After an intense week of immersion in fantasy fiction for Witch Week, it’s time for something different! So this month, I’m joining in Nonfiction November, hosted by I’m Lost in Books, Regular Rumination, Sophisticated Dorkiness, and Doing Dewey. I hope this event will inspire me to read and post more about non-fiction, as well as gather recommendations from other bloggers to help me diversify my TBR list.
Today, I’m combining two of the weekly topics of the event, “My Year in Nonfiction” and “Be the Expert” (i.e., compose a list of recommendations on a particular subject). I think of myself as a fiction junkie, so I was surprised that many of my favorite reads this year so far have been non-fiction. And when I looked more closely, I found that they mostly fell into a category I could call “Unconventional Biographies.” Rather than sticking to a traditional cradle-to-grave narrative of a single person’s life, told by an author who tries to keep him- or herself out of the story as much as possible, these books shake up the biographical conventions in one way or another, and are all the better for it.
The Age of Wonder: How the Romantic Generation Discovered the Beauty and Terror of Science – Richard Holmes
Holmes tells the story of the “second generation” of the scientific revolution, largely through pocket biographies of the men and women who created it, including Joseph Banks, John and Caroline Herschel, and Humphry Davy. In the process he creates a fascinating portrait of a time of transition in art, science, metaphysics and politics, which laid the foundation for the world we live in today. When I read this book shortly after Elizabeth Gilbert’s The Signature of All Things, which covers the same time period, I liked the novel, but I found the true stories even more compelling.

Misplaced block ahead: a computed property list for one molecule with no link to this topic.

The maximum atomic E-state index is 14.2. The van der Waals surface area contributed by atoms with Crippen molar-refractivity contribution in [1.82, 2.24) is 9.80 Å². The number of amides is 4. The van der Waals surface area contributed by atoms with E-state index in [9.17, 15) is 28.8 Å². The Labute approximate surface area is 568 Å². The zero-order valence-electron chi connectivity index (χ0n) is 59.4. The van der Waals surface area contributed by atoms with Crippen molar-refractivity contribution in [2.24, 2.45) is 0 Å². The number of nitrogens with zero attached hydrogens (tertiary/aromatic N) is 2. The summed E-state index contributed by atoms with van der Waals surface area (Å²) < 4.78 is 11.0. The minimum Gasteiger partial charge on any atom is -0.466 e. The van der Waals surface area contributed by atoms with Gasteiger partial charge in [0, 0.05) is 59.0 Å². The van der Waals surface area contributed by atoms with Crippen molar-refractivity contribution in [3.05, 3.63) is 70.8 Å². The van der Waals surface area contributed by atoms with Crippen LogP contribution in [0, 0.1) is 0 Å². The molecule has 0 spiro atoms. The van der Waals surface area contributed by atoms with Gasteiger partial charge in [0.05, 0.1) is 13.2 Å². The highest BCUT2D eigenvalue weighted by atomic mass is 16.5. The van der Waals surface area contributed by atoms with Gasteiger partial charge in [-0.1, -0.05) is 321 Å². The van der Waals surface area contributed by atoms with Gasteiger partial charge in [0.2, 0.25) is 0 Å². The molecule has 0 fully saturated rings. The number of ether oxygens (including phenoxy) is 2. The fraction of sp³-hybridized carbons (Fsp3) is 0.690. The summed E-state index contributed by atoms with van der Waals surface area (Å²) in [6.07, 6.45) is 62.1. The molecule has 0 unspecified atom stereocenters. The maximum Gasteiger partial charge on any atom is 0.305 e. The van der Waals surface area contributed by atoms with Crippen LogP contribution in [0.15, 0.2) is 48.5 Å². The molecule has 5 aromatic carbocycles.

The Real Jane Austen: A Life in Small Things – Paula Byrne
We are perhaps most concretely connected to the people of the past through the objects they left behind, yet it can be hard to penetrate their exteriors and call up an experience of what they really meant for their former owners. In this biography of the elusive Jane Austen, Byrne takes objects as a starting point for her essays on various biographical themes, and brings some fresh insights into a life that remains a source of endless fascination. Though the book could have used more thorough editing (as I mentioned in my “Austen in August” review), it’s also immensely entertaining and thought-provoking, as long as you take some of Byrne’s conclusions with a grain of salt.
Robertson Davies: A Portrait in Mosaic – Val Ross
One of my favorite authors is portrayed through the words of those who knew him, with short quotations from a staggering variety of sources artfully woven together into a coherent narrative. Davies’s “official” biography was written while he was still alive, and was a project he regarded with some ambivalence, causing him perhaps to hide as much as he revealed. In this posthumous Portrait, light is shed upon some areas that were formerly murky, while the unusual format helps to make it clear that a human life is a complex and sometimes contradictory thing, which can be seen differently from different perspectives. Not for Davies newbies — read some of the novels first, but once you do you’ll want to learn more about their larger-than-life author.
My Life in Middlemarch – Rebecca Mead
When I originally reviewed My Life in Middlemarch, I wrote, “Why aren’t there more books like this?” Mead links her life with the great book that has stayed with her through the years, and also explores the life of its author, in an unusual blend of memoir, biography, and literary criticism. Never ponderous or self-indulgent, it’s a celebration of the joy of reading that is itself a joy to read.
Strings Attached – Joanne Lipman and Melanie Kupchynsky
This inspiring, heartbreaking story of a fiery Ukrainian-American music teacher, written as a sort of autobiographical duet by two former students (one of them his daughter), is many things. It’s being publicized as “a celebration of the profound impact one person can have on the lives of others,” and it is that. It also shows what can happen when our public school system actually works, when initiative meets freedom of opportunity. For me, it was most touching in its exploration of the power of music to sustain and connect us, as in a life marked by almost unbearable tragedies “Mr. K” passionately passes on his gifts. A great bonus is the music featured on the book’s website, where you can listen to such gems as eight-year-old Melanie playing a piece composed especially for her.
What have been your favorite nonfiction reads this year? What topics have you learned the most about, or want to explore more?